How Yahoo! Answers Shaped The Internet
LULU GARCIA-NAVARRO, HOST:
An online corner for curious thinkers, a relic of a bygone Internet, Yahoo says it is shutting down its Q&A forum, Yahoo Answers.
JAISHREE KUMAR: Can you boil your earphones? Can you fall in love with a potato? How is baby formed? That was another one.
GARCIA-NAVARRO: That's journalist Jaishree Kumar reading some of the site's most popular questions wistfully because Yahoo Answers was a crucial resource for her growing up.
KUMAR: There were some questions like, I swallowed a watermelon seed. Am I going to get pregnant? Maybe they were just joking around. But at the age of 11, you probably think that, like, hey, can that happen? Can I end up growing a watermelon baby accidentally?
GARCIA-NAVARRO: During her childhood in India, Yahoo Answers was there for Jaishree Kumar when no one else was.
KUMAR: To be honest, I think the lack of sex education I had in my own country in my own social settings is sort of tied up with this because I was going to Yahoo Answers to look for like, you know, what would constitute as basic sex education.
GARCIA-NAVARRO: News that the website will stop allowing new posts on April 20 and will disappear entirely on May 4 has many former users looking back over these past 16 years for their Yahoo Answers greatest hits.
JACQUI LEVITAN: When I was in fifth grade, we had an explorers project, and every person in my class got assigned an explorer.
GARCIA-NAVARRO: That's Jacqui Levitan of San Francisco.
LEVITAN: I was Juan Rodriguez Cabrillo. And there was another boy in my class who also was Juan Rodriguez Cabrillo, and so I kind of was feeling a little competitive. And I decided I wanted to prank him a little. And so I kept trying to convince him that Cabrillo's favorite color was pink. And he wasn't believing me, and so then I took to Yahoo Answers and posted a question from one account saying, what was Juan Rodriguez Cabrillo's favorite color? - and then went in and answered it with a different account.
GARCIA-NAVARRO: She looked it all up.
LEVITAN: Answered February 13, 2009. According to most of my research, Cabrillo's favorite color was pink. My name is Catalina Rodriguez, and I am distantly related to Juna Cabrillo. I have done a lot of research about this topic, and it is quite true.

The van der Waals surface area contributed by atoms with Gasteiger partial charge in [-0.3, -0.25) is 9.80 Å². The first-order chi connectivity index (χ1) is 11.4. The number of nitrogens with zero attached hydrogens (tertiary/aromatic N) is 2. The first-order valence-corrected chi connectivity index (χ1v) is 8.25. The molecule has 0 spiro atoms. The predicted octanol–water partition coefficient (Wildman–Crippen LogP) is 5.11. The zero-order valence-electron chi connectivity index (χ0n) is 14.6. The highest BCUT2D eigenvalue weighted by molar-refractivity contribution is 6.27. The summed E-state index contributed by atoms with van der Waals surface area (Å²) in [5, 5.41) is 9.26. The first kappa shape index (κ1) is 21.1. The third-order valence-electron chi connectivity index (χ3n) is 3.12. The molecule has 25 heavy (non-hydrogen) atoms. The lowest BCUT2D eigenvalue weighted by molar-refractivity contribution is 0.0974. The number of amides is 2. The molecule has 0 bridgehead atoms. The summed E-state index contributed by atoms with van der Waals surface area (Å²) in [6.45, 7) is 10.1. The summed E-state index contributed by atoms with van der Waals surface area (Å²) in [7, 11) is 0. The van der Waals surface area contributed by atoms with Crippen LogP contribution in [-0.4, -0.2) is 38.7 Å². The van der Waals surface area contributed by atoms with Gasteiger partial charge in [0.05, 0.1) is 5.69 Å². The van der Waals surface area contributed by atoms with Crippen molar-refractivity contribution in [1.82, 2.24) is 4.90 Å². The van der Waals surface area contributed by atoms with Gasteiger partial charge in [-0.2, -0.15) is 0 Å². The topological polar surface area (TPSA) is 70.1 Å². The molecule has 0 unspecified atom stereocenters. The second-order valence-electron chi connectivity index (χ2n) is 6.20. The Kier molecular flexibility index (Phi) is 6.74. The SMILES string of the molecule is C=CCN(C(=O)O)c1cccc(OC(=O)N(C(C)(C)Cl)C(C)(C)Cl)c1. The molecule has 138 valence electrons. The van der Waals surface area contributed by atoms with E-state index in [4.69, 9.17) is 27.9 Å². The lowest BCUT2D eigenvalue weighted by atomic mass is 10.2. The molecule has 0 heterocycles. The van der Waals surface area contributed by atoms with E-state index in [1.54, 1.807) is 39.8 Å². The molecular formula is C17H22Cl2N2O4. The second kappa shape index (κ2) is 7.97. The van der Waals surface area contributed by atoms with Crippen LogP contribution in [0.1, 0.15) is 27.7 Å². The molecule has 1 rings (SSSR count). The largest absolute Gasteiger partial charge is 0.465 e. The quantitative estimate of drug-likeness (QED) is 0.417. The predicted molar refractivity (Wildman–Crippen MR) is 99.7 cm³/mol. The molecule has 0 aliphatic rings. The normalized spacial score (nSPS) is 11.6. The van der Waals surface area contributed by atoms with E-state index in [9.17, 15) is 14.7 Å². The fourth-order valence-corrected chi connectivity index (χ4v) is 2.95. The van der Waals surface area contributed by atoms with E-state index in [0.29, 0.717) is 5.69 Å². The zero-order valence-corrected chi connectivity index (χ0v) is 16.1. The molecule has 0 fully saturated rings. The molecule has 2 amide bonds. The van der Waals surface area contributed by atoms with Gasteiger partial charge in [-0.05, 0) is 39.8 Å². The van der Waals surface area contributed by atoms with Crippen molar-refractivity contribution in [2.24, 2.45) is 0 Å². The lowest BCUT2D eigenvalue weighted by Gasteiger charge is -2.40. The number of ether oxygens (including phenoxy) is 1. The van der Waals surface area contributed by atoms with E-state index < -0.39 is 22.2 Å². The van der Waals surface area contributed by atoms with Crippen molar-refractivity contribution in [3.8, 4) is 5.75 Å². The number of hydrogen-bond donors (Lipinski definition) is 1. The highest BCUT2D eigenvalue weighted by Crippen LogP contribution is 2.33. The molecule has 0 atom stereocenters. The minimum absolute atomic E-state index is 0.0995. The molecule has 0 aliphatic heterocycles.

GARCIA-NAVARRO: Levitan remembers her poor classmate dressing in pink for his presentation. No word on if points got deducted.
MICHAEL DUGAN: The first time I used Yahoo Answers, arguably, was in high school when we had take-home tests that I could copy and paste the test question into Yahoo.
GARCIA-NAVARRO: That's Michael Dugan of Atlanta.
DUGAN: Funny enough, it was pretty much anything. Like, I'm a chemist now, and I know I definitely used it on some chemistry tests in high school and even college.
GARCIA-NAVARRO: Tan Tran says he also relied on Yahoo Answers with a dash of hope.
TAN TRAN: The funny thing about Yahoo Answers is you can rank up responses. The highest rated, I pray, is usually the correct one.
GARCIA-NAVARRO: Dugan says he saw warning signs, though.
DUGAN: Like, when I searched an answer to cheat for a test, you know, you would dive down a rabbit hole, and you'd see some dumb response to a pretty easy question. And you'd always laugh that.
LUKE WINKIE: Will my laptop get heavier if I put more files on it?
GARCIA-NAVARRO: That's writer Luke Winkie reading an example. He called Yahoo Answers the most earnest place on the Internet.
WINKIE: You read it, and you're not sure if it's someone kind of just making a joke, or if it's someone who is genuinely curious about this.
GARCIA-NAVARRO: Which is precisely why people like Sophie Armstrong are sad to see it go.
SOPHIE ARMSTRONG: I was really hurt when I heard Yahoo Answers was going to close because it has had a incredible cultural impact on the Internet.
GARCIA-NAVARRO: Shane Conerty (ph), who runs a meme account called Sad Yahoos, is dedicating the next few weeks to preserving the site's content.
SHANE CONERTY: So after May 4, there will be a Yahoo Answers home, I guess, dedicated to the ridiculousness of Yahoo Answers.
GARCIA-NAVARRO: And its incredible cultural impact. RIP Yahoo Answers. Transcript provided by NPR, Copyright NPR.